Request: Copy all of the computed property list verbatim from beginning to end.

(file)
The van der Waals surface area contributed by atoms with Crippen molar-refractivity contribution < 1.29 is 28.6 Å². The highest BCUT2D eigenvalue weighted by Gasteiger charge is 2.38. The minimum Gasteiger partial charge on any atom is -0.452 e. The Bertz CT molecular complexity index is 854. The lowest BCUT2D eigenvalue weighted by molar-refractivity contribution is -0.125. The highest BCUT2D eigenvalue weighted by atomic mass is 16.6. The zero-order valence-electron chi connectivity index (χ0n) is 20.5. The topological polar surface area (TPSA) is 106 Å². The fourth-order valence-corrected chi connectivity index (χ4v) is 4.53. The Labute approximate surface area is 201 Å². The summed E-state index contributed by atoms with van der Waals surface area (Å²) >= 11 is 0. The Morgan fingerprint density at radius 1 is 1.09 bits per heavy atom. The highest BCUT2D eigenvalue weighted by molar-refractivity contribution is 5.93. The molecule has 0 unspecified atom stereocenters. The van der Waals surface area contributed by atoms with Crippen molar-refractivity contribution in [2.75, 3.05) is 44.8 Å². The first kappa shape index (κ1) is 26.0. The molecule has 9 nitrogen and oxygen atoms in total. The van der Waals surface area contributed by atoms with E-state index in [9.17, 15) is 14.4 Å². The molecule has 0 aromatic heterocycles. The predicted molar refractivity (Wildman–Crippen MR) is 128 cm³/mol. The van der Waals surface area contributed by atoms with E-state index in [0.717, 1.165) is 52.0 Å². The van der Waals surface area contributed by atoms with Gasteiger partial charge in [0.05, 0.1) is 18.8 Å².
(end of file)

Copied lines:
The van der Waals surface area contributed by atoms with Crippen molar-refractivity contribution < 1.29 is 28.6 Å². The highest BCUT2D eigenvalue weighted by Gasteiger charge is 2.38. The minimum Gasteiger partial charge on any atom is -0.452 e. The Bertz CT molecular complexity index is 854. The lowest BCUT2D eigenvalue weighted by molar-refractivity contribution is -0.125. The highest BCUT2D eigenvalue weighted by atomic mass is 16.6. The zero-order valence-electron chi connectivity index (χ0n) is 20.5. The topological polar surface area (TPSA) is 106 Å². The fourth-order valence-corrected chi connectivity index (χ4v) is 4.53. The Labute approximate surface area is 201 Å². The summed E-state index contributed by atoms with van der Waals surface area (Å²) >= 11 is 0. The Morgan fingerprint density at radius 1 is 1.09 bits per heavy atom. The highest BCUT2D eigenvalue weighted by molar-refractivity contribution is 5.93. The molecule has 0 unspecified atom stereocenters. The van der Waals surface area contributed by atoms with Crippen molar-refractivity contribution in [2.75, 3.05) is 44.8 Å². The first kappa shape index (κ1) is 26.0. The molecule has 9 nitrogen and oxygen atoms in total. The van der Waals surface area contributed by atoms with E-state index in [9.17, 15) is 14.4 Å². The molecule has 0 aromatic heterocycles. The predicted molar refractivity (Wildman–Crippen MR) is 128 cm³/mol. The van der Waals surface area contributed by atoms with E-state index in [0.717, 1.165) is 52.0 Å². The van der Waals surface area contributed by atoms with Gasteiger partial charge in [0.05, 0.1) is 18.8 Å².